Craig Campbell, the corporation’s interim CEO, said the layoffs were needed after an anticipated 2013 rocket launch slipped to 2014. Campbell said the corporation also needs to stay within an $8 million budget defined by the Alaska Legislature.
“There were just some things we don’t need to be doing right now,” he said by telephone. “In order to meet the budget target, we made the decision to reduce the force by five.”
John Zbitnoff, general manager of the Kodiak Launch Complex, said the five people laid off were an engineer, a safety officer, two technicians and a scheduler.
Zbitnoff said he is sorry to see those five employees leave. “We’re going to have to adjust to work and pick up some of that workload and make sure we do everything we need to do,” he said.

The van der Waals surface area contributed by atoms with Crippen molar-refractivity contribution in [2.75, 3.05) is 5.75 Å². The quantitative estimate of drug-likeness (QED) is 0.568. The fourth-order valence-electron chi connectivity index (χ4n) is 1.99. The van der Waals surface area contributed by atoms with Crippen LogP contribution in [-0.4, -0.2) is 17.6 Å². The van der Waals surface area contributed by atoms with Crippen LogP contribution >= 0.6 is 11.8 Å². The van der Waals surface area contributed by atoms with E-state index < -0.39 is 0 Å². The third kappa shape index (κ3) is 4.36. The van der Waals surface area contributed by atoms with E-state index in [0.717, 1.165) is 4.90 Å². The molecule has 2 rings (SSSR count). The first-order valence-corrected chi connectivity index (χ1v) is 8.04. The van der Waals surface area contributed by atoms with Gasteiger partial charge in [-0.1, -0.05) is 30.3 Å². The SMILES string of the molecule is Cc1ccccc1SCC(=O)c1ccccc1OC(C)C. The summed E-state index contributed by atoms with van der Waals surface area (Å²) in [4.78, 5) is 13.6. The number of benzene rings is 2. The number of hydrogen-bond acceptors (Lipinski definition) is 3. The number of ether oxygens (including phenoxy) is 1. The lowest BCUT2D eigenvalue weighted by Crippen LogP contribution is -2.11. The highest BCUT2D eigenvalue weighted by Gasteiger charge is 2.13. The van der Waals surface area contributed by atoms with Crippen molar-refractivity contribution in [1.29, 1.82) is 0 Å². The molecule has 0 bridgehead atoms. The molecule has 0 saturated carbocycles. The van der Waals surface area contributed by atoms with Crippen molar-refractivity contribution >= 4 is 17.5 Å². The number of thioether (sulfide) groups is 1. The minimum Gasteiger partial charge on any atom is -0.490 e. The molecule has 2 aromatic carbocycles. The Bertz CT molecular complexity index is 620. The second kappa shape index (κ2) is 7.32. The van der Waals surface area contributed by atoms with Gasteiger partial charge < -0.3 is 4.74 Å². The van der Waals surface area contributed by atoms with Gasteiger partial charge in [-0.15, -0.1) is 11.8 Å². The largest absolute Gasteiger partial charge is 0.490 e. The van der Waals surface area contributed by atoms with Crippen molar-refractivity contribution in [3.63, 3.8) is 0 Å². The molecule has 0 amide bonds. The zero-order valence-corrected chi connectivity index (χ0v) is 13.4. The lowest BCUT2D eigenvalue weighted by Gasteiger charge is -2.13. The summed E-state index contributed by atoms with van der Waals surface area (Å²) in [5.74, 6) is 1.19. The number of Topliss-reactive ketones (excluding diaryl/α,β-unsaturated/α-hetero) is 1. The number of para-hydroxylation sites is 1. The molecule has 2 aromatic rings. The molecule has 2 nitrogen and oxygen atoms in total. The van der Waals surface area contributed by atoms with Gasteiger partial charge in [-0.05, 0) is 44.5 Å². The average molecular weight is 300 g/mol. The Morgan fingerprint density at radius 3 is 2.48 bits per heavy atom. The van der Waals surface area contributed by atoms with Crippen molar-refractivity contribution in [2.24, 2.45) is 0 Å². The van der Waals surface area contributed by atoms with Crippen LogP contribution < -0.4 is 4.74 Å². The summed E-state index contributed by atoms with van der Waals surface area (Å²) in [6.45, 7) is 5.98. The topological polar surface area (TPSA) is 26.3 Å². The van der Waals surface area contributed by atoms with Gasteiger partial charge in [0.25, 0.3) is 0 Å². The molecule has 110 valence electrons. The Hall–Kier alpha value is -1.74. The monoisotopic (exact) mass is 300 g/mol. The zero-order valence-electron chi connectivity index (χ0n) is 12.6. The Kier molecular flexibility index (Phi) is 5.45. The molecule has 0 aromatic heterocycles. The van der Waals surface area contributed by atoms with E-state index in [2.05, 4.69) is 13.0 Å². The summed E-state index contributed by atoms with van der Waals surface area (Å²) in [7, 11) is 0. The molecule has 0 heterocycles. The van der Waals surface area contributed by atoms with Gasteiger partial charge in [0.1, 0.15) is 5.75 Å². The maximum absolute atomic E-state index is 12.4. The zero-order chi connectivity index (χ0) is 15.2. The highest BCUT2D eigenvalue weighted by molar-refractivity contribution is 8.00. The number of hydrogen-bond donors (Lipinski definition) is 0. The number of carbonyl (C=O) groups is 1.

The layoffs do not affect the planned expansion of the launch complex to allow its use by larger rockets, Campbell said, and the positions should return as launches approach. “When we do get those launches scheduled and we ramp up to the launch tempo … we’re going to refill those positions,” he said.
This year, Gov. Sean Parnell’s budget called for the elimination of vacant positions in order to save money. Campbell said when the time comes, he believes the Legislature and Governor will understand that the corporation’s vacant positions must be filled ahead of a launch.
While Campbell acknowledged that the layoffs are “pretty significant,” he is optimistic about the state-owned corporation’s future.
Plans for a third launchpad at Narrow Cape are progressing, and once Lockheed-Martin formally sets a launch date for its larger rockets in Kodiak, construction can begin.
A small Army launch is also possible in 2014, in addition to the delayed Lockheed-Martin small launch.
“Give us another 12 months, and it’s going to be a lot better,” Campbell said.